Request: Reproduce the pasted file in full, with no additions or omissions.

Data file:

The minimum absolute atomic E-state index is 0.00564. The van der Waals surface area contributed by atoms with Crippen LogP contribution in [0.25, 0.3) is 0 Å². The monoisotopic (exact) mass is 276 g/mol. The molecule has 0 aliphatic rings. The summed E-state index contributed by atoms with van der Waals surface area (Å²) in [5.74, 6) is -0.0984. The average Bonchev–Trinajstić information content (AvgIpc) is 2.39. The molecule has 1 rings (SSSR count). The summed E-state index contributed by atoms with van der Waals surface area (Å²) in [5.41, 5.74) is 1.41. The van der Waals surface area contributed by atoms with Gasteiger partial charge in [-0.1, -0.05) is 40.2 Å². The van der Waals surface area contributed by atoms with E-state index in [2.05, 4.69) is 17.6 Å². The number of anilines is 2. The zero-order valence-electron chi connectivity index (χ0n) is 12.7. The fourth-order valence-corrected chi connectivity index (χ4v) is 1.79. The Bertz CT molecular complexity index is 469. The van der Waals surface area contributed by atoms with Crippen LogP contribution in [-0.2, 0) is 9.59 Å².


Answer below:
The minimum absolute atomic E-state index is 0.00564. The van der Waals surface area contributed by atoms with Crippen LogP contribution in [0.25, 0.3) is 0 Å². The monoisotopic (exact) mass is 276 g/mol. The molecule has 0 aliphatic rings. The summed E-state index contributed by atoms with van der Waals surface area (Å²) in [5.74, 6) is -0.0984. The average Bonchev–Trinajstić information content (AvgIpc) is 2.39. The molecule has 1 rings (SSSR count). The summed E-state index contributed by atoms with van der Waals surface area (Å²) in [5.41, 5.74) is 1.41. The van der Waals surface area contributed by atoms with Gasteiger partial charge in [-0.1, -0.05) is 40.2 Å². The van der Waals surface area contributed by atoms with E-state index in [2.05, 4.69) is 17.6 Å². The number of anilines is 2. The zero-order valence-electron chi connectivity index (χ0n) is 12.7. The fourth-order valence-corrected chi connectivity index (χ4v) is 1.79. The Bertz CT molecular complexity index is 469. The van der Waals surface area contributed by atoms with Crippen LogP contribution in [-0.2, 0) is 9.59 Å².